I love Ashley Spires and this is (one of) my favorite picture books of hers.

The Most Magnificent Thing

A little girl and her canine assistant set out to make the most magnificent thing. But after much hard work, the end result is not what the girl had in mind. Frustrated, she quits. Her assistant suggests a long walk, and as they walk, it slowly becomes clear what the girl needs to do to succeed. A charming story that will give kids the most magnificent thing: perspective!

 

 

Haha, who knew a science project could go so terribly wrong?!

Oh No!: Or How My Science Project Destroyed the World

Some kids are too smart for their own good…and maybe for everybody else’s good. When an overly ambitious little girl builds a humongous robot for her science fair, she fully expects to win first place. What she doesn’t expect is the chaos that follows.

 

 

Peter Reynolds is awesome, and he partnered up with his brother Paul for this book!

Going Places

It’s time for this year’s Going Places contest! Finally. Time to build a go-cart, race it—and win. Each kid grabs an identical kit, and scrambles to build. Everyone but Maya. She sure doesn’t seem to be in a hurry…and that sure doesn’t look like anybody else’s go-cart! But who said it had to be a go-cart? And who said there’s only one way to cross the finish line?

 

 

This book is so good for showing kids the steps and revisions involved in building and creating.

Papa’s Mechanical Fish

Clink! Clankety-bang! Thump-whirr! That’s the sound of Papa at work. Although he is an inventor, he has never made anything that works perfectly, and that’s because he hasn’t yet found a truly fantastic idea. But when he takes his family fishing on Lake Michigan, his daughter Virena asks, “Have you ever wondered what it’s like to be a fish?”―and Papa is off to his workshop. With a lot of persistence and a little bit of help, Papa―who is based on the real-life inventor Lodner Phillips―creates a submarine that can take his family for a trip to the bottom of Lake Michigan.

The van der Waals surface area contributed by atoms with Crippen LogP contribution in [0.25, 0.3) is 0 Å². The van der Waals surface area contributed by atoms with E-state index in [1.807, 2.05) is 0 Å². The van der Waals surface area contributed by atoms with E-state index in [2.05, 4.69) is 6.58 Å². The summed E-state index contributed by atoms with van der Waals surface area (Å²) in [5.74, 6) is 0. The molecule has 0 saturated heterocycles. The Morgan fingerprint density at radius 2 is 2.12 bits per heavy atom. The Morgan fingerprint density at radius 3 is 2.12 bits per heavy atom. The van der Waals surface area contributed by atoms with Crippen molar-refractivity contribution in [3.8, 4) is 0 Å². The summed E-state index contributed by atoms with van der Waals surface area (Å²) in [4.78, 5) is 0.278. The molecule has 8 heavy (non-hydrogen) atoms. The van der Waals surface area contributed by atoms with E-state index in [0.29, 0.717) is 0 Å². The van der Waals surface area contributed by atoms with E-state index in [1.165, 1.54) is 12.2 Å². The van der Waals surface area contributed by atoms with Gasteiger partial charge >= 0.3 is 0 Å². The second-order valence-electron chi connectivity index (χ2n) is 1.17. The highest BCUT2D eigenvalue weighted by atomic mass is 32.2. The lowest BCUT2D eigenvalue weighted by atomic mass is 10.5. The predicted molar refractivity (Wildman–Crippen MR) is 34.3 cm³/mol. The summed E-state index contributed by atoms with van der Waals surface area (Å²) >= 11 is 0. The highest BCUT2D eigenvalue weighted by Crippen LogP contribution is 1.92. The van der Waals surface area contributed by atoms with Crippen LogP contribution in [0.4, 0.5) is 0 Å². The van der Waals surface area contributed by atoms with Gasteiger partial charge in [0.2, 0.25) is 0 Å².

Violet the Pilot

By the time she’s two years old, Violet Van Winkle can fix nearly any appliance in the house. And by eight she’s building elaborate flying machines from scratch—mind-boggling contraptions such as the Tubbubbler, the Bicycopter, and the Wing-a-ma-jig. The kids at school tease her, but they have no idea what she’s capable of. Maybe she could earn their respect by winning the blue ribbon in the upcoming Air Show. Or maybe something even better will happen—something involving her best-ever invention, a Boy Scout troop in peril, and even the mayor himself!

 

 

Young Frank, Architect

Young Frank is an architect. He lives with his grandfather, Old Frank, who is also an architect and his spotted dog, Eddie. Using anything he can get his hands on; macaroni, pillows, toilet paper, shoes, Young Frank likes to build buildings that twist, chairs with zig zag legs and even entire cities. But Old Frank disapproves, saying architects only build buildings.

 

 

My kids loved this one! It’s equal amounts of funny and creative building.

The Dumpster Diver

Anyone can dive for treasure in the ocean, but Steve dives for it in his neighborhood dumpster! As he delves into the trash each weekend, Steve encourages his young neighbors (aka the Diving Team) to see the potential in what other people throw away. With a little bit of imagination, trash can be transformed into treasure — and as the Diving Team soon discovers, it might even help a friend in need.

 

 

If I Built a Car